Every so often in can seem a better idea to keep people on your side by making a personal sacrifice, and LinkedIn CEO Jeff Weiner recognizes that fact.
Weiner took action in early February after shares in the professional social network tumbled by more than 43% in one day. The sharp fall came after the company announced its earnings, and Weiner didn’t want the news to hurt staff morale.
LinkedIn CEO donates stock bonus to staff pool
With that in mind Weiner decided to make a personal sacrifice in order to keep spirits up at the company, to the tune of $14 million. Tech news website Re/code was the first to notice that LinkedIn did not file a document for Weiner’s 2016 compensation package with the Securities and Exchange Commission (SEC).
The reason the document is missing is because Weiner decided to share his yearly stock bonus with LinkedIn employees.
“Jeff did not receive an equity package this year at his request,” said LinkedIn spokesperson Hani Durzy. The CEO reportedly asked that the stock package meant for him be put into the bonus pool for all employees.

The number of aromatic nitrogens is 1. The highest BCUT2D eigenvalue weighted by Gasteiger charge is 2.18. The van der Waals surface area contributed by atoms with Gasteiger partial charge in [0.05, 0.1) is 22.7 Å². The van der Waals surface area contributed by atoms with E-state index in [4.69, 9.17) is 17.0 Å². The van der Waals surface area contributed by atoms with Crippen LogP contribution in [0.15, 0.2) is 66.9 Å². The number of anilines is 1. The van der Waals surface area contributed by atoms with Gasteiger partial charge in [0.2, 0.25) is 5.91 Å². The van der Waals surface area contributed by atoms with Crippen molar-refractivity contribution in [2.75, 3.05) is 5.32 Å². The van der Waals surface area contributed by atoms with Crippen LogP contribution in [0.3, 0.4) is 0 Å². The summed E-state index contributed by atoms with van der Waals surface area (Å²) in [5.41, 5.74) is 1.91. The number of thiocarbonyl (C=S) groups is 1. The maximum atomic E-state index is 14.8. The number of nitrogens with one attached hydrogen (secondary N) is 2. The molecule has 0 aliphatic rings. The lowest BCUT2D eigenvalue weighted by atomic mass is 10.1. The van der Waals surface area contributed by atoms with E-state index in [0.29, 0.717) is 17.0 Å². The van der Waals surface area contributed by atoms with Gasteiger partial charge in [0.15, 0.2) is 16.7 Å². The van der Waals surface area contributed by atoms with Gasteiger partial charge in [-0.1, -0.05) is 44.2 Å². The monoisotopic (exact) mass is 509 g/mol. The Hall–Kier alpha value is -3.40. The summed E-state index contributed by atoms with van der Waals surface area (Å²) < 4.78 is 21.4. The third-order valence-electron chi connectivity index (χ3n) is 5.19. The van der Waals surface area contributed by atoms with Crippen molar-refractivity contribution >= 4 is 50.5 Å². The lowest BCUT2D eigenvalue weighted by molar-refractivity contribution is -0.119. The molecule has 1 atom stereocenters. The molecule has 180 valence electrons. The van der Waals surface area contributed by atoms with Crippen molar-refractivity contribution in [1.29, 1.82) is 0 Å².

The bonus would have been worth around $14 million to Weiner. Last year he received a $13 million bonus.
Bonus payments as a morale boost for staff
The increased bonus packages should help to put smiles on the faces of staff at LinkedIn, shortly after the company posted disappointing figures for revenue and profit forecast for Q1 2016. The company did not meet targets because growth of its advertising business slowed down and its hiring services are under pressure outside North America.
Twitter co-founder and CEO Jack Dorsey made a similar move in October last year. He gave one-third of the stocks that he owned in the company back to employees in an attempt to boost morale.
The stocks were equivalent to 1% of shares in the company, and now form part of an employee equity pool. Dorsey had some making up to do after laying off 8% of company staff in one of his first moves since taking on the role of CEO at Twitter for the second time.